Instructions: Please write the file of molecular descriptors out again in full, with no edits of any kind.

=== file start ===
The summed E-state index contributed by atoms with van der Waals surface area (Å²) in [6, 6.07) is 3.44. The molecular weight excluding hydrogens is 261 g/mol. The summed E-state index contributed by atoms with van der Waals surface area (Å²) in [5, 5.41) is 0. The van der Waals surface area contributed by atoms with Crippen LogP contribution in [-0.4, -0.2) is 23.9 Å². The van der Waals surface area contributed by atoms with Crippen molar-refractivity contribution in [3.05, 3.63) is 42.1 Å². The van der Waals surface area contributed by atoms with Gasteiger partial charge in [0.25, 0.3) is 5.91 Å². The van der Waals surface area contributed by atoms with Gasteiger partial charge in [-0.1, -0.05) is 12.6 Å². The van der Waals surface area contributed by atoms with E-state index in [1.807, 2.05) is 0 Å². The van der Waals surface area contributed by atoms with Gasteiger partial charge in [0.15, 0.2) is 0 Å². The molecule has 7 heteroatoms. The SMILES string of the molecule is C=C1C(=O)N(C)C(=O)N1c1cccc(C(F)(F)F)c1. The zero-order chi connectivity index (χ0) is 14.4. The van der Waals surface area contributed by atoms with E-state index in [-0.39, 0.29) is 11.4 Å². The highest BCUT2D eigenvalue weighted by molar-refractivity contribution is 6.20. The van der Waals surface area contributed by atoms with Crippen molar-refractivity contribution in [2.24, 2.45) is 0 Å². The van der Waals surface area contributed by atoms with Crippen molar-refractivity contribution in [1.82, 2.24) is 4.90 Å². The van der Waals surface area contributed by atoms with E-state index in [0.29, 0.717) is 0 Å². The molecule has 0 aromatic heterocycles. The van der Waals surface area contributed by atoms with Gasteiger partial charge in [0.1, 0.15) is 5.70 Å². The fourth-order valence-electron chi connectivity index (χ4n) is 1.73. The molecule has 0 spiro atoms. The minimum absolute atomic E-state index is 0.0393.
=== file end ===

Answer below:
The summed E-state index contributed by atoms with van der Waals surface area (Å²) in [6, 6.07) is 3.44. The molecular weight excluding hydrogens is 261 g/mol. The summed E-state index contributed by atoms with van der Waals surface area (Å²) in [5, 5.41) is 0. The van der Waals surface area contributed by atoms with Crippen LogP contribution in [-0.4, -0.2) is 23.9 Å². The van der Waals surface area contributed by atoms with Crippen molar-refractivity contribution in [3.05, 3.63) is 42.1 Å². The van der Waals surface area contributed by atoms with Gasteiger partial charge in [0.25, 0.3) is 5.91 Å². The van der Waals surface area contributed by atoms with Gasteiger partial charge in [-0.1, -0.05) is 12.6 Å². The van der Waals surface area contributed by atoms with E-state index in [1.807, 2.05) is 0 Å². The van der Waals surface area contributed by atoms with Gasteiger partial charge in [0.15, 0.2) is 0 Å². The molecule has 7 heteroatoms. The SMILES string of the molecule is C=C1C(=O)N(C)C(=O)N1c1cccc(C(F)(F)F)c1. The zero-order chi connectivity index (χ0) is 14.4. The van der Waals surface area contributed by atoms with E-state index in [-0.39, 0.29) is 11.4 Å². The highest BCUT2D eigenvalue weighted by molar-refractivity contribution is 6.20. The van der Waals surface area contributed by atoms with Crippen molar-refractivity contribution in [2.24, 2.45) is 0 Å². The van der Waals surface area contributed by atoms with Crippen molar-refractivity contribution in [1.82, 2.24) is 4.90 Å². The van der Waals surface area contributed by atoms with E-state index in [0.29, 0.717) is 0 Å². The molecule has 0 aromatic heterocycles. The van der Waals surface area contributed by atoms with Gasteiger partial charge in [0.1, 0.15) is 5.70 Å². The fourth-order valence-electron chi connectivity index (χ4n) is 1.73. The molecule has 0 spiro atoms. The minimum absolute atomic E-state index is 0.0393.